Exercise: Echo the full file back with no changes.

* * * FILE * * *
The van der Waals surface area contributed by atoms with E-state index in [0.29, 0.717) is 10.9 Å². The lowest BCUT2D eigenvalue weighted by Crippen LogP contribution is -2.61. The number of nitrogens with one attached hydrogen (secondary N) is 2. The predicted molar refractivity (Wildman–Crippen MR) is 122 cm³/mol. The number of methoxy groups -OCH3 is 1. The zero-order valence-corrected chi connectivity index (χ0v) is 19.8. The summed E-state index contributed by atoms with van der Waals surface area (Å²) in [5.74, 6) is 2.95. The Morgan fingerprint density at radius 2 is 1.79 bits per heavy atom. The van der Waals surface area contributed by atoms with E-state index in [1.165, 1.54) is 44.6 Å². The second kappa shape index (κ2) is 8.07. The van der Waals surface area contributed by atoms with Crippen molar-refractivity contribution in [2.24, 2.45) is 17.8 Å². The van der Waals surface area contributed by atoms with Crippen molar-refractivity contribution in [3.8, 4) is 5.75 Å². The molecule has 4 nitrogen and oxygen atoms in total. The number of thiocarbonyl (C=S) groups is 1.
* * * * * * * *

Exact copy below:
The van der Waals surface area contributed by atoms with E-state index in [0.29, 0.717) is 10.9 Å². The lowest BCUT2D eigenvalue weighted by Crippen LogP contribution is -2.61. The number of nitrogens with one attached hydrogen (secondary N) is 2. The predicted molar refractivity (Wildman–Crippen MR) is 122 cm³/mol. The number of methoxy groups -OCH3 is 1. The zero-order valence-corrected chi connectivity index (χ0v) is 19.8. The summed E-state index contributed by atoms with van der Waals surface area (Å²) in [5.74, 6) is 2.95. The Morgan fingerprint density at radius 2 is 1.79 bits per heavy atom. The van der Waals surface area contributed by atoms with E-state index in [1.165, 1.54) is 44.6 Å². The second kappa shape index (κ2) is 8.07. The van der Waals surface area contributed by atoms with Crippen molar-refractivity contribution in [2.24, 2.45) is 17.8 Å². The van der Waals surface area contributed by atoms with Crippen molar-refractivity contribution in [3.8, 4) is 5.75 Å². The molecule has 4 nitrogen and oxygen atoms in total. The number of thiocarbonyl (C=S) groups is 1.